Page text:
This article is really outrageous. Most of the back pain cases that I see awarded disability are hardly mere self-reporting. Most are post-surgical or are for older individuals who can no longer perform manual labor. I know how hard it can be to get approved benefits- particularly in light of the increasing trend to deny cases at ODAR. The suggestion that there is a contingent of able-bodied workers aided by shady doctors is sinister out to bilk the system is a joke. .

Anonymous said...

My current employer has been more understanding than previous employers. I have never been fired or "let go". Never used the diagnosis as a crutch or excuse.

Anonymous said...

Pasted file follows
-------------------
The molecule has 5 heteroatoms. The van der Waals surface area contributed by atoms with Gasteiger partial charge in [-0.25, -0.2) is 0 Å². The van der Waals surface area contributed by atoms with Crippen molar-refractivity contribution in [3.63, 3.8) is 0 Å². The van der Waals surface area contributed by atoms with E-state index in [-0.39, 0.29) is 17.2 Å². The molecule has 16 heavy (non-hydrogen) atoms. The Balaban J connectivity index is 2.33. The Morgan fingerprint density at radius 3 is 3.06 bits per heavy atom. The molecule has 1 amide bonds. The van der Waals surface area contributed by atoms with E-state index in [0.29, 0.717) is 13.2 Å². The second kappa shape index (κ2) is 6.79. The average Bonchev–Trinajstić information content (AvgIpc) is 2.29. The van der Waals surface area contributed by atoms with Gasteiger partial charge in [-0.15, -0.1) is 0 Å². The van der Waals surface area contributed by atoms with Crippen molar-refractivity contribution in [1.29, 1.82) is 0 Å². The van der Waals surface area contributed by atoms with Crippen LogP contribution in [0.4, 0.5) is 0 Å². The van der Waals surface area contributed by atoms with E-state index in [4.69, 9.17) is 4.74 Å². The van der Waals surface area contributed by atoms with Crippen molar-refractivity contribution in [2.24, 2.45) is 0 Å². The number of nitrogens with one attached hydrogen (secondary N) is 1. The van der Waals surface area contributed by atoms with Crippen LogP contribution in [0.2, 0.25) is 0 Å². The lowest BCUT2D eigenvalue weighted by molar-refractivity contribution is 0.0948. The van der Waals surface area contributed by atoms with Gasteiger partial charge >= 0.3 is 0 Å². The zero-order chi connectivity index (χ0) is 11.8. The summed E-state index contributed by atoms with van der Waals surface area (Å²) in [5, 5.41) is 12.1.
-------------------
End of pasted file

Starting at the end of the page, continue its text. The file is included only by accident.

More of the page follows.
I have lower pain, I wish it weren't real, but then I'm at least 400lbs according to the Doctors scale and I'm 6'1" tall with protruding abdomen that I detest, it causes red painful rashes, yes I'm a beneficiary, not like I wanted to be, but in 2002 I broke the lower left leg bones and had 3 titanium screws inserted by moving the left ankle from side to side, that leg is very strong now, but the ankle is very abused cause of the surgery and no rehab, I'd also dislocated the right hip joint in the fall, it made an audible thunk sound as it went back in, plus when the temp gets too cold My left hip joint requires 4 tylenol to make the pain go away, I also have osteoarthritis in My shoulder blades and have had that since I was 40, I'm 52 now and fully disabled, I got SSI with sound medical proof, I also suffer from an under performing thyroid which affect other parts of the brain, like short term memory(concentration problems, I use a spell checker online), eyesight(I have prescription glasses), severe anxiety, weight. SSA also takes into account ones educational background, ones ability or the lack to compete for work, ones age and income or the lack. Or at least they did back in 2003, from what I've read children are admitted to SSI with less strict qualifications than for an adult, some children are pretty obvious, like the ones who have autism or maybe progeria maybe(being born old and all that entails), I'm sure there are others beyond ADHD(today that's called ADD, I knew a kid who had to take medicine to calm Him down, so that He could be normal(whatever that is), the parents were worried about their son, who wouldn't be? And no that's not Me, that was a neighbors kid at one time, I moved away from there when I turned 18 and I never saw them ever again). In any case I'd look at the kids, are there some who are just prescribed drugs? Possibly, but I'm not a Doctor and so I'm not qualified, nor are most people, some people just see things like that and then think it's fraud and judge a person by how they look and what their doing without seeing any hidden disabilities. Just sayin of course.